Lawrence Hutton as a boy meeting Thackeray

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Charles M. Relyea (1863-1932), A Boy I Knew, 1896. Pen and ink drawing with gouache highlights. Graphic Arts GA 2006.01984

The American journalist Laurence Hutton (1843-1904) published his autobiography in four monthly issues of St. Nicholas magazine from December 1896 to March 1897, under the title “A Boy I Knew.” The memoir ends in Savannah around 1853, “when his father told him to observe particularly the old gentleman with the spectacles, who occupied a seat at their table in the public dining-room; for, he said, the time would come when The Boy would be very proud to say that he had breakfasted, and dined, and supped with Mr. Thackeray. …He did pay particular attention to Mr. Thackeray, with his eyes and his ears; and one morning Mr. Thackeray paid a little attention to him, of which he is proud, indeed. Mr. Thackeray took The Boy between his knees, and asked his name, and what he intended to be when he grew up. He replied, ‘A farmer, sir.’ Why, he cannot imagine, for he never had the slightest inclination toward a farmer’s life. And then Mr. Thackeray put his gentle hand upon The Boy’s little red head, and said: ‘Whatever you are, try to be a good one.’ And whatever The Boy is, he has tried, for Thackeray’s sake, ‘to be a good one!’”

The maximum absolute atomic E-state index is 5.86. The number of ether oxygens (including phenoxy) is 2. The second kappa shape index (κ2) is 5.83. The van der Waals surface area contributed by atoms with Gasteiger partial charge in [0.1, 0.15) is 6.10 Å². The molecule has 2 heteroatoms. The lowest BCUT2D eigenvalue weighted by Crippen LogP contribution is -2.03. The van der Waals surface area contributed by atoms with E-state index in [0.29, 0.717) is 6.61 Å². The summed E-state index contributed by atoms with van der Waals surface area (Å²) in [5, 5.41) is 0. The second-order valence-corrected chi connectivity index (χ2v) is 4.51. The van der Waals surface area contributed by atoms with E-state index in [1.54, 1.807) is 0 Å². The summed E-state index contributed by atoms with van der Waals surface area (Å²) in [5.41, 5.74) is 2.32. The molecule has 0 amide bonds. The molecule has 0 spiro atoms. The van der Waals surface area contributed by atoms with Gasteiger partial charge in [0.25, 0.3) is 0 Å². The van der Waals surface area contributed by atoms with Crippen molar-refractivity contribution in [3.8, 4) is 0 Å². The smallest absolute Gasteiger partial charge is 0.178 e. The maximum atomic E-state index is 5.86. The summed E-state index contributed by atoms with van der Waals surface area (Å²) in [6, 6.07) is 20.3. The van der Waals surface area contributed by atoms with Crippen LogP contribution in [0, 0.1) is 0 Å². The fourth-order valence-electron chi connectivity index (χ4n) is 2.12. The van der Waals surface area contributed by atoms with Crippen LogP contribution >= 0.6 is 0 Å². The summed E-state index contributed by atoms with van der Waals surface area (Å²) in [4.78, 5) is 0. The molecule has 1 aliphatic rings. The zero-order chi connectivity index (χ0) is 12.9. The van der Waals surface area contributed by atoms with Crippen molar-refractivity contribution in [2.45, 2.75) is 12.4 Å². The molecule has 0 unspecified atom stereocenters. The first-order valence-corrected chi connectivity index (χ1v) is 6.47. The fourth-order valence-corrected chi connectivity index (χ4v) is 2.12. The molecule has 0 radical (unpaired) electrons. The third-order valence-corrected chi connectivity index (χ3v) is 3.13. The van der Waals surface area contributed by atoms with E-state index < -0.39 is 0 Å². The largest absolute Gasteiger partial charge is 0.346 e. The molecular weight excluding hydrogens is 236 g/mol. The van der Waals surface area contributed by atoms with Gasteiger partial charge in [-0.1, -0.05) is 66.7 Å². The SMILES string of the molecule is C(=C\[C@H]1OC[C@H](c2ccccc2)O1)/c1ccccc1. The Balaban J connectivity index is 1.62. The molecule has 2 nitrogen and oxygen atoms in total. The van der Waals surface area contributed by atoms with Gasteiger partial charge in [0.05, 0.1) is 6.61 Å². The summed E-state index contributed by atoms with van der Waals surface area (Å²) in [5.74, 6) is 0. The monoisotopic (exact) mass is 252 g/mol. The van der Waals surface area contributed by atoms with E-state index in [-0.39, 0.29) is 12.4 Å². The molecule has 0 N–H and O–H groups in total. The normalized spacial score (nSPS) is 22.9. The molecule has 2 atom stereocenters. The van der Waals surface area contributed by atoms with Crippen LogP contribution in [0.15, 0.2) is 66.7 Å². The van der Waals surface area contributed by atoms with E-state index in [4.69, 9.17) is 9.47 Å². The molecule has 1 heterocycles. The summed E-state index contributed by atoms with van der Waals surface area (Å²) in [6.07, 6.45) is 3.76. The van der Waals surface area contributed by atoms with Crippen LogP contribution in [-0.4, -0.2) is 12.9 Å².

In 1897, Hutton received the honorary degree of A.M. from Princeton University and published a hard cover edition of the memoir as: Laurence Hutton (1843-1904), A Boy I Knew and Four Dogs (New York: Harper, 1898). Laurence Hutton Collection (HTN) 3794.8.32